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City Owned C-46
Lumbering big Curtiss C-46 at AirVenture is a municipally owned warbird from Monroe, North Carolina. Photo courtesy of Frederick A. Johnsen.

By Frederick A. Johnsen

There's something right with the world when a city buys and flies its own warbird.

One is Monroe, North Carolina, which sent its Curtiss Commando to AirVenture 2012.

The Commando sits tall in the saddle, looming over its corner of Phillips 66 Plaza. Its scalloped camouflage gives way to the nickname The Tinker Belle applied to its figure-eight nose.

The funding comes not from taxes on local residents but is considered part of the benefits from hotel-occupancy taxes.

Pete Hovanec, Monroe's tourism director, says Monroe is the state's aerospace hub.

Companies including Goodrich Corp., ATI Allvac, Turbomeca Manufacturing, Cyril Bath Co., and Caledonian Alloys have added 3,000 jobs to the local economy during this decade.

With that environment, Monroe generates an annual Warbirds Over Monroe air show in November that further highlights vintage military aircraft. The city's tourism group partnered with the nonprofit Warriors and Warbirds organization to obtain and fly the The Tinker Belle from the Commemorative Air Force in Midland, Texas.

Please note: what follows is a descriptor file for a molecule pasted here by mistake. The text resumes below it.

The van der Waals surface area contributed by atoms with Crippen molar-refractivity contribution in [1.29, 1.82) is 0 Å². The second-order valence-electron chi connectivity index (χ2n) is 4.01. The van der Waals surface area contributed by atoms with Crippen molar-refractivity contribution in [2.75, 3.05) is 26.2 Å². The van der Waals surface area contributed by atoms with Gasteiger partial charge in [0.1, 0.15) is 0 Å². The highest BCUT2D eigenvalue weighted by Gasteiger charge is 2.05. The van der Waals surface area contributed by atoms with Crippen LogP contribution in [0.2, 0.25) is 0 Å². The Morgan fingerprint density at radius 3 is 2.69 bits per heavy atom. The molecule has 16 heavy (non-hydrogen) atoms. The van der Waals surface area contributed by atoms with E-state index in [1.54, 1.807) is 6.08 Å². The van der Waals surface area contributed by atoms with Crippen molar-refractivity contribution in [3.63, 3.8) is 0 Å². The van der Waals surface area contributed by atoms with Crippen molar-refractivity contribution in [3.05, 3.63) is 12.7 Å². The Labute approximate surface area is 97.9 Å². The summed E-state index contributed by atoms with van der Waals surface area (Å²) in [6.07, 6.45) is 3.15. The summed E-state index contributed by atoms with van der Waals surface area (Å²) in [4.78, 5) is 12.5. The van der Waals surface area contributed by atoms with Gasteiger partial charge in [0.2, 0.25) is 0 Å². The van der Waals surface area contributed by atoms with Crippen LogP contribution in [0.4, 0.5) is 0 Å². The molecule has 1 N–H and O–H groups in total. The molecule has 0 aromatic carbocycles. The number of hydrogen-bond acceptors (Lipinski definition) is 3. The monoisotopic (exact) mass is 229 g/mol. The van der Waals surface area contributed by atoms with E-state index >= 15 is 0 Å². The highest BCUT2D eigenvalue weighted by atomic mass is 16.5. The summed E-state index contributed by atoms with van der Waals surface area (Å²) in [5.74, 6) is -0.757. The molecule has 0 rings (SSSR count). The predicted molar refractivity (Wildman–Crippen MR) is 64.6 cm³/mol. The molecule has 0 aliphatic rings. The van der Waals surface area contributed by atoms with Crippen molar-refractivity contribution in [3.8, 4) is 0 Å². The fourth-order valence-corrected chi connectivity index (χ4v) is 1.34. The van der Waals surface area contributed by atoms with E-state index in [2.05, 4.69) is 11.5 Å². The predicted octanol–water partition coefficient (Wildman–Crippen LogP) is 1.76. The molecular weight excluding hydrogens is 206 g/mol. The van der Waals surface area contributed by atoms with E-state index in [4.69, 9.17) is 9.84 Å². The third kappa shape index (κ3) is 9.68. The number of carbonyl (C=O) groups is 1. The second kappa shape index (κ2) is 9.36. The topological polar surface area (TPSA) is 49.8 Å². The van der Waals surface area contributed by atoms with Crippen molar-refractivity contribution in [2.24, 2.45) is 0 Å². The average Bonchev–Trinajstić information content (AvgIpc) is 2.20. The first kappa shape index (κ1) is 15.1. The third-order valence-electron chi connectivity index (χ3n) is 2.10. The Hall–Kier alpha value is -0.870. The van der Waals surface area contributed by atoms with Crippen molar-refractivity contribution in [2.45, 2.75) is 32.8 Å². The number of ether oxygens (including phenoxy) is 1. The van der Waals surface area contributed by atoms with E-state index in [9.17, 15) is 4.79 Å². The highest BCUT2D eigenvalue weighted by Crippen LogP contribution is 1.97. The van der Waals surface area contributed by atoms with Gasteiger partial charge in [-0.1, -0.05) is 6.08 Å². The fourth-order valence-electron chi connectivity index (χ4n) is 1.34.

Pete says the CAF was pleased to see the C-46F go to an organization interested in preserving its history; the city was happy to be up and running a genuine warbird.

"The stars aligned, and the timing was right for all of us," he explains.

Although the Curtiss C-46 originally lacked a specific historical tie to Monroe, Pete says the warbird's crew soon discovered the airplane's seats were made by a company up north - that has since relocated as part of Monroe's aerospace-business development.

Monroe's Commando has represented the city at air shows for about two years. Pete figures the C-46 will attend eight to 10 events a year, mostly on the eastern seaboard.

Parked outside for now, the C-46 could be housed in a hangar in the next few years, possibly forming the nucleus of a small museum.

Pete's aware there is much more to creating a museum than painting the word on the side of a building; his background gives him the tools to devise a business plan for any such effort.

There's a learning curve any time an organism like a municipality goes into the warbird business. Some city promoters want to see the C-46 polished and shiny inside and out; Pete and the aircraft's keepers must remind them it is authentic to be a bit rough around the edges and Spartan in furnishings.

Pete Hovanec is absorbing warbird and air-show culture in his job with the city. "Up until four years ago I wasn't an air show guy." Now, as he attends events, he is impressed with the stories he hears from veterans and their families who remember the Commando.

The Curtiss C-46 is the "other" major twin-engine transport the Army Air Forces used during World War II alongside the smaller Douglas C-47.

Curtiss engineers originally conceived the C-46 as a pressurized airliner, but the C-46 went to war unpressurized, hauling troops, vehicles, and cargo in combat worldwide.

Pete Hovanec says the Monroe Commando will be at AirVenture 2012 until early Sunday morning.

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